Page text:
The advisor population closely mirrors their affluent clients—older, white Americans. But that is set to change as economic influence of minority groups, younger investors and women grow—and advisors who fail to adapt could lose. And female advisors may have an edge.
Compared to their male counterparts, female advisors are doing a little bit better in creating client diversity in their practices. According to "Investor of the Future" study released Wednesday, women are serving a higher proportion of other women, minorities and LGBT clients, as well as families with special needs.’s
Some of this can be chalked up to general wisdom that investors like to work withsimilar to them. Almost a third of female investors choose a female advisor, while only 11 percent of male investors partner with a female advisor, study found. The same can be said of age and language.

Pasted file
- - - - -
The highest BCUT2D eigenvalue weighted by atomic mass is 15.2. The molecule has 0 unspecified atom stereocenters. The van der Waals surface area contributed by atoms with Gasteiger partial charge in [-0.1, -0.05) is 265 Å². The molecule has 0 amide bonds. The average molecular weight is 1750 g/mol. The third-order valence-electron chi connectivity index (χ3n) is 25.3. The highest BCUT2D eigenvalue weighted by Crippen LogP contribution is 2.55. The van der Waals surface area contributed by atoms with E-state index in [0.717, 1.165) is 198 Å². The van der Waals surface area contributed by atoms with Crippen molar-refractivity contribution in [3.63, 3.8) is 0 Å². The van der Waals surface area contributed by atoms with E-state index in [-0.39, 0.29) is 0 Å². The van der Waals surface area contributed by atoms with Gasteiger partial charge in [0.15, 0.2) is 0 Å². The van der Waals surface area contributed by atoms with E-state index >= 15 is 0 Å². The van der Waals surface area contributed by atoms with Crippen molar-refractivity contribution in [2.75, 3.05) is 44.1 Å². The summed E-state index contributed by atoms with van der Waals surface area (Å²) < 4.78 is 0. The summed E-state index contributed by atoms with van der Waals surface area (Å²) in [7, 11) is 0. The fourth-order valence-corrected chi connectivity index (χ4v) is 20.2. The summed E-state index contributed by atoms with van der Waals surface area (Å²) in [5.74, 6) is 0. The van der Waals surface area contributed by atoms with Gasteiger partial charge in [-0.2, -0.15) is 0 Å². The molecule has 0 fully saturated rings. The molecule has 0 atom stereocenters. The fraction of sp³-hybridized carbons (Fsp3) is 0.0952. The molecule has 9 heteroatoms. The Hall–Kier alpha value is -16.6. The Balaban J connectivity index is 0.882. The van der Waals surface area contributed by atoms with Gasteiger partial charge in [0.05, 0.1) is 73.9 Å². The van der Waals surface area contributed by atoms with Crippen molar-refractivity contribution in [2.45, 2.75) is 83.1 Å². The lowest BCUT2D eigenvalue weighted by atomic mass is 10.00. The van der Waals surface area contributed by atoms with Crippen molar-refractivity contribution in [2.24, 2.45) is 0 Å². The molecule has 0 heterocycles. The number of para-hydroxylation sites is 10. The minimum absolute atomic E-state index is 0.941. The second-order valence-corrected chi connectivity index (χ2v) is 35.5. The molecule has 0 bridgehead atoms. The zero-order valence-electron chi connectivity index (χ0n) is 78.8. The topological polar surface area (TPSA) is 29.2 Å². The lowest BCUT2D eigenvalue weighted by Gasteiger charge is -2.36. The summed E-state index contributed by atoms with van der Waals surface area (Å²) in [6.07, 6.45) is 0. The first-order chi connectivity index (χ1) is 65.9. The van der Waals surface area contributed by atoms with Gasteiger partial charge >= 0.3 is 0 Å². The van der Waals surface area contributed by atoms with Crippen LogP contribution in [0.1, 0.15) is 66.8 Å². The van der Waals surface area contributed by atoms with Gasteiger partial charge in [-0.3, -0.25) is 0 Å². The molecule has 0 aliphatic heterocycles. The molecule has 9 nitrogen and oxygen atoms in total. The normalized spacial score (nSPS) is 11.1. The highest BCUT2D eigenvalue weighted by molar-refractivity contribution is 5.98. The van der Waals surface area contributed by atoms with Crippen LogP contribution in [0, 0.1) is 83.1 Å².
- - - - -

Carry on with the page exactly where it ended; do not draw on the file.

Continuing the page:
But women advisors are also gaining ground here because they are more likely to be proactively visit business owners’ place of business and inclusive in their communications, activities that build trust and solidify relationships.
“As we see continued shifts in wealth and advisory services, advisors that align their businesses with quickly evolving client dynamics will ensure continued mutual success and growth,” says Kim Dellarocca, head of practice management and segment marketing at Pershing.
And advisors need to act now—approximately $12 trillion in assets is currently shifting generations. Additionally, over the next 30 years, more than $30 trillion is expected to shift, the study found. Although 84 percent of the over 300 advisors surveyed said they were prepared to serve Gen Y investors, only 35 percent have spoken with the client’s adult children about financial advice and investments.
But advisors should pause before rapidly diversifying their client base. Pershing found that over-diversification is not necessarily effective; instead advisors’ business is better when advisors focus on a few key groups.